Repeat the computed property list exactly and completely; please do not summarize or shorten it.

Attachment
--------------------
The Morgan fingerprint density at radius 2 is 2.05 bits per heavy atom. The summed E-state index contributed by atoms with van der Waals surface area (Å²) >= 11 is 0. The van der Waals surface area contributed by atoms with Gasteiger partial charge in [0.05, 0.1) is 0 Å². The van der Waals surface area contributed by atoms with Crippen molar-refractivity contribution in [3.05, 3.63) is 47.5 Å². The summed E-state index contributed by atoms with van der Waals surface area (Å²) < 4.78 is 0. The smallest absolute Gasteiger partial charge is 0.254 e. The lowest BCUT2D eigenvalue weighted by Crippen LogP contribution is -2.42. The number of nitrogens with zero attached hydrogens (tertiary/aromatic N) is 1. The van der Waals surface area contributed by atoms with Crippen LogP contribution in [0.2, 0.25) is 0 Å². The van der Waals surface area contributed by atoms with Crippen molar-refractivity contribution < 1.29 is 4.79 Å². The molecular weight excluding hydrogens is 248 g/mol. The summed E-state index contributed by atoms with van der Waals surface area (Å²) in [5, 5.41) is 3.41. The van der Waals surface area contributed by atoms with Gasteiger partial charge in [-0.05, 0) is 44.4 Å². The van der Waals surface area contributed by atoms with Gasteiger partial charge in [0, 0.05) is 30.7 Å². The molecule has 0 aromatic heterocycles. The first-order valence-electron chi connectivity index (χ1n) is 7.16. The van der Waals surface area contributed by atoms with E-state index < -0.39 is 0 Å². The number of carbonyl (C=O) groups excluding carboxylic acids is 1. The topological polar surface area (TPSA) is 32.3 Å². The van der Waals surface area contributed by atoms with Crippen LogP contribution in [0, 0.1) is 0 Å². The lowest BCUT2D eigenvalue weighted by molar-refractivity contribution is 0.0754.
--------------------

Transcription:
The Morgan fingerprint density at radius 2 is 2.05 bits per heavy atom. The summed E-state index contributed by atoms with van der Waals surface area (Å²) >= 11 is 0. The van der Waals surface area contributed by atoms with Gasteiger partial charge in [0.05, 0.1) is 0 Å². The van der Waals surface area contributed by atoms with Crippen molar-refractivity contribution in [3.05, 3.63) is 47.5 Å². The summed E-state index contributed by atoms with van der Waals surface area (Å²) < 4.78 is 0. The smallest absolute Gasteiger partial charge is 0.254 e. The lowest BCUT2D eigenvalue weighted by Crippen LogP contribution is -2.42. The number of nitrogens with zero attached hydrogens (tertiary/aromatic N) is 1. The van der Waals surface area contributed by atoms with Crippen LogP contribution in [0.2, 0.25) is 0 Å². The van der Waals surface area contributed by atoms with Crippen molar-refractivity contribution < 1.29 is 4.79 Å². The molecular weight excluding hydrogens is 248 g/mol. The summed E-state index contributed by atoms with van der Waals surface area (Å²) in [5, 5.41) is 3.41. The van der Waals surface area contributed by atoms with Gasteiger partial charge in [-0.05, 0) is 44.4 Å². The van der Waals surface area contributed by atoms with Gasteiger partial charge in [0, 0.05) is 30.7 Å². The molecule has 0 aromatic heterocycles. The first-order valence-electron chi connectivity index (χ1n) is 7.16. The van der Waals surface area contributed by atoms with E-state index < -0.39 is 0 Å². The number of carbonyl (C=O) groups excluding carboxylic acids is 1. The topological polar surface area (TPSA) is 32.3 Å². The van der Waals surface area contributed by atoms with Crippen LogP contribution in [0, 0.1) is 0 Å². The lowest BCUT2D eigenvalue weighted by molar-refractivity contribution is 0.0754.